Thursday, October 30, 2014

Live Music in Seoul - Hongdae, Club Spot (25/10/2014)

Last Saturday I finally made it out to another gig. I have not been in a very long time. It was the last event at one of the punk venue staples in Seoul - Club Spot. I've been there a couple of time before so I really wanted to go to this last show before they closed the doors for good.




The event was 'Still Alive VI: The Death of Club Spot' and was a Halloween inspired show. They had a huge line up starting from 6pm. I got there a bit late about 8.45pm I think so I missed the first few. I arrived about halfway through Burning Hepburn's set. They weren't bad, very peppy sounding. Whatever That Means... were pretty good. There were a lot of bands on, some of them I was not sure who they were.  The last two were the best of course, they are the headliners - Rux who I have seen before. They have a great sound. The last band was Crying Nut. They are one of the oldest and most successful alternative bands in the Korean music scene. 

I had a really great time, everyone is very friendly at these events. I didn't know that many people but ended up meeting lots. Sad that a venue that has supported the underground punk scene for many years has to close but nothing is forever and it had a good run. 

Thursday, October 23, 2014

Groove Article - Korean Punk Struggles Forward

I just read an interesting article in Groove Korea Magazine about the Punk scene in Korea.

I thought I would share the link with you here

The article is called Korean Punk Struggles Forward and is written by Dave Hazzan. 

Happy Reading!

Also it mentions this in the article so I thought I would reiterate here. The last show at the punk venue Club Spot will be on this Saturday 25th October. The club is closing down so if you have never been to a show in Korea this would be one to come to. Don't miss out.


Sunday, May 25, 2014

Korea in the News #9

A fire at the Goyang Bus Terminal has killed 5 and injured around 20 others today. This is very close to home as Goyang is the city where I live. Initial reports had the death toll at 7 but this has been changed to 5 as two were apparently revived with CPR. Links to some of the reports are below if you want more information.

Fire at South Korean bus terminal kills 7

Disaster agency corrects death toll from 7 to 5

Goyang Immigration Office

It is that time of year again when I had to go and renew my visa. 

It's the first time I have had to do it here in Ilsan however I had been to the immigration office when I first moved here. Whenever you move you have to register your new address within about two weeks of moving. The immigration office has moved since then so I though I would do this post and show the new location and how to get there. I did notice online that there is not a lot of information about the Goyang Immigration Office, I am not sure if I was searching the wrong name or what but luckily the Facebook community had some information on the change of address. It was a bit confusing as the office has not moved far, it is basically just opposite a few blocks of where it used to be.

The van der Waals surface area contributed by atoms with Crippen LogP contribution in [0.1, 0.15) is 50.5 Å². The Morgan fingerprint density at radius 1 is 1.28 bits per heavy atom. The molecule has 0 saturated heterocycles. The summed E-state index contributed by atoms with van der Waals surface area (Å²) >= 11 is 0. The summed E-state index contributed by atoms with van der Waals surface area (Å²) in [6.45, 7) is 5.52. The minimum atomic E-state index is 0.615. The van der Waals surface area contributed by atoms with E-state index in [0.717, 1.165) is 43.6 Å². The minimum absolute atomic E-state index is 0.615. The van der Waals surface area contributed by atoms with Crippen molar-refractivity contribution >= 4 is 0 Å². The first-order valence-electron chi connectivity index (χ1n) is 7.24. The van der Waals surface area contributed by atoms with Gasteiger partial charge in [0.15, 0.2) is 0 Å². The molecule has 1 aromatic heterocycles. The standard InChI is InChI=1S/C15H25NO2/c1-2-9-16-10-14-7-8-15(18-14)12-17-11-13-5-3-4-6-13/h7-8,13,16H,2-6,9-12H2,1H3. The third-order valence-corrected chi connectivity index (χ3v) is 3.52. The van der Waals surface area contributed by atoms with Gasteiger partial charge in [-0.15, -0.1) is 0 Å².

The Goyang Immigration Office is nowhere near as busy as the Suwon one, I find that you don't really need to make an appointment and the waiting time was about 5 to 10 minutes (not hours like in Suwon), so that was nice.

When you get to the office you can take a form and fill it out (you can also download these from the Immigration website to make things quicker if you like), make sure you get your revenue stamps* and then get a ticket number (for the queue) from the machine just inside the main doors. It's a big touch screen computer (you can't miss it) and you want the middle option (residence) if you are renewing your visa or for basically any such visa processes.

Getting There:
The Goyang Immigration office is located on the orange line (number 6) at Hwajeong Station.

At Hwajeong Station come out of Exit 4, cross the road opposite you (so you are outside Yankee Candle and then turn left and walk up the street a little bit until you come to an alley on your right.
View as you come out of Exit 4 (Hwajeong Station)
Go through this little side street
Go through this side street and turn towards your left when you come out - you will now be able to see the building you need. It's the big grey new building on the corner.
When you come out of the side street (the grey building is your destination)
 

Cross the road - there is a crossing right as you come out of the alley. Walk to your left up and to the grey building, you will go past the parking entrance (pictured above) but the foot entrance is up further round the corner.

So keep walking to the corner and then round it to your right. Walk on a bit until you come to the entrance.
Main Entrance of Goyang Immigration Office (Level 5)
The Immigration office is on the 5th floor, go in the main doors and cross the lobby toward the reception desk and the elevators are off to the left of the reception desk.
Come out of the elevator and this will be on your left.
On the fifth floor when you come out of the elevators turn to your left and you will see the sign on the wall in the picture above, walk to that and you will be in another corridor and you need to go to your left again. From there you can see the office, it is on the right and has a big blue sign above the doors so you can't miss it.


What to Take:
There is also a few changes to what you need to take with you. It's quite a rigmarole if you don't know what you need. Lucky for me my school is a rather large company and has been through it all before so they gave me all the documents when I re-signed my contract. If you have all your documents then the process is really quite easy and only takes a few minutes.

Once they have confirmed all your documents they stamp the back of your ARC (Alien Residence Card) with the new date of your visa. They do it right there while you wait, it only takes a very short time and you can be on your way.